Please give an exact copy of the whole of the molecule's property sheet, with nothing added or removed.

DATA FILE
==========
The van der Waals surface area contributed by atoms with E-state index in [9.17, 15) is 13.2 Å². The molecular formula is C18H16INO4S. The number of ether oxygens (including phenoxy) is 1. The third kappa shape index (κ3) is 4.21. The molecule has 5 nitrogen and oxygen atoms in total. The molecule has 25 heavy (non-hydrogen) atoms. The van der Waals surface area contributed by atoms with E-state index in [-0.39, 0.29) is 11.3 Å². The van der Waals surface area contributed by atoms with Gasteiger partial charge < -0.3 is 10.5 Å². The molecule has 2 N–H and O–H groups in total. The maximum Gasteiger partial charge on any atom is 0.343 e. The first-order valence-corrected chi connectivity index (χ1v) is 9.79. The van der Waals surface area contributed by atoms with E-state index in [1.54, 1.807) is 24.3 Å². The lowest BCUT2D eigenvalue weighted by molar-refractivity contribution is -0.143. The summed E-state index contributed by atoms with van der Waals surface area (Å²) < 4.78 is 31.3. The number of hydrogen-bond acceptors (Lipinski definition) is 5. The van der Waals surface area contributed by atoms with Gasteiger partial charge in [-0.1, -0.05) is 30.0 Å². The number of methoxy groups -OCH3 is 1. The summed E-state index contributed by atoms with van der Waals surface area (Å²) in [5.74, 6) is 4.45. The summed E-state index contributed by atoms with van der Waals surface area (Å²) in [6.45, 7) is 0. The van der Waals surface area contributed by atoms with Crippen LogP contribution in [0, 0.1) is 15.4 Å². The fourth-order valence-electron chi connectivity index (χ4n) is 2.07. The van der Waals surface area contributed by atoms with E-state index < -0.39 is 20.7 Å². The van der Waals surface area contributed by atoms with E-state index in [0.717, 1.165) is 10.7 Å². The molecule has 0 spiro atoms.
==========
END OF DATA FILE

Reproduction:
The van der Waals surface area contributed by atoms with E-state index in [9.17, 15) is 13.2 Å². The molecular formula is C18H16INO4S. The number of ether oxygens (including phenoxy) is 1. The third kappa shape index (κ3) is 4.21. The molecule has 5 nitrogen and oxygen atoms in total. The molecule has 25 heavy (non-hydrogen) atoms. The van der Waals surface area contributed by atoms with E-state index in [-0.39, 0.29) is 11.3 Å². The van der Waals surface area contributed by atoms with Gasteiger partial charge < -0.3 is 10.5 Å². The molecule has 2 N–H and O–H groups in total. The maximum Gasteiger partial charge on any atom is 0.343 e. The first-order valence-corrected chi connectivity index (χ1v) is 9.79. The van der Waals surface area contributed by atoms with E-state index in [1.54, 1.807) is 24.3 Å². The lowest BCUT2D eigenvalue weighted by molar-refractivity contribution is -0.143. The summed E-state index contributed by atoms with van der Waals surface area (Å²) < 4.78 is 31.3. The number of hydrogen-bond acceptors (Lipinski definition) is 5. The van der Waals surface area contributed by atoms with Gasteiger partial charge in [-0.1, -0.05) is 30.0 Å². The number of methoxy groups -OCH3 is 1. The summed E-state index contributed by atoms with van der Waals surface area (Å²) in [5.74, 6) is 4.45. The summed E-state index contributed by atoms with van der Waals surface area (Å²) in [6.45, 7) is 0. The van der Waals surface area contributed by atoms with Crippen LogP contribution in [0, 0.1) is 15.4 Å². The fourth-order valence-electron chi connectivity index (χ4n) is 2.07. The van der Waals surface area contributed by atoms with E-state index < -0.39 is 20.7 Å². The van der Waals surface area contributed by atoms with E-state index in [0.717, 1.165) is 10.7 Å². The molecule has 0 spiro atoms.